- February 14, 2018
- Posted by: Chris Strauss
- Category: News
White reclaims his crown
The elder statesman of snowboarding still reigns supreme. Shaun White has done it once more.
The snowboarding megastar has claimed his third Olympic gold medal by winning the halfpipe competition at PyeongChang 2018. But only after dramatic battle with the pretenders to his throne that came right down to the final run.
Down to the last
As the last competitor in the final run of the men’s halfpipe, Shaun White needed a near flawless ride to pull off the mission he’d been planning in the four years since his disappointing performance in Sochi.
After leading the pack with a score of 94.25 in his first run, White fell behind Japanese 19-year-old Ayumu Hirano, who executed back-to-back 1440s in his second run to climb atop the leaderboard with a 95.25.
White was guaranteed a silver no matter what happened, but the two-time Olympic gold medalist knew he would have to be spectacular in order to earn a third. And he was.
White not only matched Hirano’s back-to-back 1440s, but added a few more tricks before sticking a perfect landing, earning a score of 97.75. Australia’s Scotty James had a nice first run of 92.00, but couldn’t eclipse it on his final two runs, leaving him with a respectable bronze finish.
Fuelled by Sochi
By White’s lofty standards, Sochi 2014 was a major disappointment, as the double gold medallist failed to medal in the halfpipe and slopestyle competitions. White, who still could have walked away from the sport after Russia as the greatest halfpipe snowboarder ever, instead decided to narrow his focus.
He opted to compete in only the halfpipe in PyeongChang, completely motivated to erase the memory of the prior Games. “I’ve never gotten over finishing fourth in Sochi,” he said in February 2017. “Not performing the way I wanted made me refocus and recalibrate.”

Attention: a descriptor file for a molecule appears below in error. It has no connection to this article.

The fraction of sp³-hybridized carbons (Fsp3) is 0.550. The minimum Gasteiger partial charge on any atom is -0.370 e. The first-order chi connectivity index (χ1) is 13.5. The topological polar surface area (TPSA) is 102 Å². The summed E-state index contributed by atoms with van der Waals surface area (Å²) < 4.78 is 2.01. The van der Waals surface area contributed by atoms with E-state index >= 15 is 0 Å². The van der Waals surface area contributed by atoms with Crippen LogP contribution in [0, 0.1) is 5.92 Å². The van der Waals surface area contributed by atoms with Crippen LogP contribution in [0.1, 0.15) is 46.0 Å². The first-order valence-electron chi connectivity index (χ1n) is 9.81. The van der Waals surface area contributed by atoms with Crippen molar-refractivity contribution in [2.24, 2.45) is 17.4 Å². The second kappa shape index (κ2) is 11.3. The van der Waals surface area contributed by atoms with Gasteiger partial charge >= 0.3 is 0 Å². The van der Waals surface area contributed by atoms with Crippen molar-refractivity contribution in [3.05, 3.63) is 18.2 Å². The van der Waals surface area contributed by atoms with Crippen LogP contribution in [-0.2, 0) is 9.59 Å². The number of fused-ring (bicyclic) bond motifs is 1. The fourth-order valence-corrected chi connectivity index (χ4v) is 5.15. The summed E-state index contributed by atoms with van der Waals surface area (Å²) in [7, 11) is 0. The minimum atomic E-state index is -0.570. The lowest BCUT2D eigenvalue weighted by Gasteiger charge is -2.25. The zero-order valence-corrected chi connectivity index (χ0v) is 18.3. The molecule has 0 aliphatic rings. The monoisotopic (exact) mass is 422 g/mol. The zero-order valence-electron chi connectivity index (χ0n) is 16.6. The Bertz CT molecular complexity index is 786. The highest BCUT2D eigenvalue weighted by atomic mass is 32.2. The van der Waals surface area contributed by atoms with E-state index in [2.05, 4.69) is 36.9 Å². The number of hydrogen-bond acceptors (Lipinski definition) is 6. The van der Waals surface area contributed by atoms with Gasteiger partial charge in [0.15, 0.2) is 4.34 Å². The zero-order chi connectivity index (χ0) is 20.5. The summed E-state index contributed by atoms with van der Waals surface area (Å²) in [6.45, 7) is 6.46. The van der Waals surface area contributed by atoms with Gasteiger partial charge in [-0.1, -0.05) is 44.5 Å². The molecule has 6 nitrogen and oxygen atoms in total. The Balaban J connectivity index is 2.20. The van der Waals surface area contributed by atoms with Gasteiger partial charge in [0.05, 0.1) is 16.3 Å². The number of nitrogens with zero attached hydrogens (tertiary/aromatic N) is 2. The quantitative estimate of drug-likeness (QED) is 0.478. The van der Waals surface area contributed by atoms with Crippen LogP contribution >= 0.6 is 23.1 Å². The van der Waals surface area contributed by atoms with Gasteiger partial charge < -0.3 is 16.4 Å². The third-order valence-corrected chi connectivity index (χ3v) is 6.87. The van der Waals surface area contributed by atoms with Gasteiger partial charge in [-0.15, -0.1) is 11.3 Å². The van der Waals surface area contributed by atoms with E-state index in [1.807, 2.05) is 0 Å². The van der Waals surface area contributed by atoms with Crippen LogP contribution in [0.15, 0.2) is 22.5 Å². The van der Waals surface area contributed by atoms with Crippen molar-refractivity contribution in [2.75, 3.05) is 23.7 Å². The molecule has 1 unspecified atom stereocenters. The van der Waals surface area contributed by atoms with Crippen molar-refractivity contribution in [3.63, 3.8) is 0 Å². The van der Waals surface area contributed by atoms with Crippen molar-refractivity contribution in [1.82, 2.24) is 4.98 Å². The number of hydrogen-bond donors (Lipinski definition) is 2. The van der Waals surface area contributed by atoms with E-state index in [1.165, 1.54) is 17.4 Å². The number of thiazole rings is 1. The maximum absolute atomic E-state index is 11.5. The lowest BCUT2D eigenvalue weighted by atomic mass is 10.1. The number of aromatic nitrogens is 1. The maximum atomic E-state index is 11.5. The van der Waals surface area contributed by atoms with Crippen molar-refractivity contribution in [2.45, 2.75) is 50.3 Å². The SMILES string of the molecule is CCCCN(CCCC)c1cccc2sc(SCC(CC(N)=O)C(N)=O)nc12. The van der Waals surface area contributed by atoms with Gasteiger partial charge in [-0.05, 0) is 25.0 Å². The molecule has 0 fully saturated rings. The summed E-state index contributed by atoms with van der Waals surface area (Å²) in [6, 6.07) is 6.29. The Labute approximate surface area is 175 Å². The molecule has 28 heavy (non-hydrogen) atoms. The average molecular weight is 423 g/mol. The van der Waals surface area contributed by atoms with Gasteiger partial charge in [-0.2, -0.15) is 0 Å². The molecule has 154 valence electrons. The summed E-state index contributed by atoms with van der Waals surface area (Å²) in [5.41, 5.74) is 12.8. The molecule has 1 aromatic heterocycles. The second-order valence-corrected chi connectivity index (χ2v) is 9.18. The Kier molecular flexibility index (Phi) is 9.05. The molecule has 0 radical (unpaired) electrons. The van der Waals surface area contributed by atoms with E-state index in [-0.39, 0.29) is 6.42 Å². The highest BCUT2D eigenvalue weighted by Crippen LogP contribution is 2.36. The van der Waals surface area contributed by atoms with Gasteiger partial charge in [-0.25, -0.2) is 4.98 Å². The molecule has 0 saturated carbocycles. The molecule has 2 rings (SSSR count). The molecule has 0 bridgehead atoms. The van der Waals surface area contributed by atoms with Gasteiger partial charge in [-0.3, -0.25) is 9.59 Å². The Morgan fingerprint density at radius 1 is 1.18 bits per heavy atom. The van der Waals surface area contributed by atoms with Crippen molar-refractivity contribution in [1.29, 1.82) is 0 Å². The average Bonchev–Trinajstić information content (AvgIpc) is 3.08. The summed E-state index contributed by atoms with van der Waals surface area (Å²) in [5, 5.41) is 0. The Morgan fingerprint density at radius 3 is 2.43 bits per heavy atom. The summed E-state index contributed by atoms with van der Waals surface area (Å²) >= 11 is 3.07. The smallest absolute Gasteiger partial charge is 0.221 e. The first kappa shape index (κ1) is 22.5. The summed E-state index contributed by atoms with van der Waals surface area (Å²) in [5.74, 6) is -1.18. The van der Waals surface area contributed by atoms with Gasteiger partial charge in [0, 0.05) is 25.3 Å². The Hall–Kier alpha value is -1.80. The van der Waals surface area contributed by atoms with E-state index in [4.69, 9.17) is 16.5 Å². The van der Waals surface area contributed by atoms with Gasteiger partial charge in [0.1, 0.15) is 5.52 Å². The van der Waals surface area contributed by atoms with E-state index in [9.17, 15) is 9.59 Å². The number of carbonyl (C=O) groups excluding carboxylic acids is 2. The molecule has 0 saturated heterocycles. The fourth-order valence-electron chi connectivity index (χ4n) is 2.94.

Pain along the way
Shaun White’s return to the podium wasn’t without suffering some serious pain. His training took a detour in mid-October after a crash in New Zealand that resulted in 62 stitches and a lung contusion. The accident occurred when White was attempting a double flip 1440 and clipped the top of the halfpipe on the way back down.
“The wall itself is about 22 feet, so I flew all the way down,” he told NBC Sports. “I’ve fallen that way a million times. It’s kind of a perfect situation where I hit right on my lip and split my lip open…”
The perils of the sport were certainly on display Wednesday, as Japan’s Yuko Totsuka was taken off the halfpipe on a stretcher after a nasty crash during his second run. A Japanese team spokesman said later that Totsuka injured his hip but did not have any major head or neck injuries.
White’s victory came amidst reports of a sexual harassment lawsuit against him resurfacing this week. According to a ‘USA Today’ report, White and Lena Zawaideh, a former drummer in his rock pand, settled a suit in May 2017.
She claims the snowboarder “repeatedly sexually harassed her and forced his authoritarian management style on her for over seven years.” White denies the allegations.
So what’s next for White?
He’s already the oldest men’s halfpipe competitor in Olympic history at age 31 and it’s not like White has ever struggled to find an array of other interests both in and out of sports.
White’s suggested in the past that he might want to stick around the sport long enough to participate in the Winter Games in Beijing in 2022, although that certainly is far enough away for him to have plenty of time to consider the decision.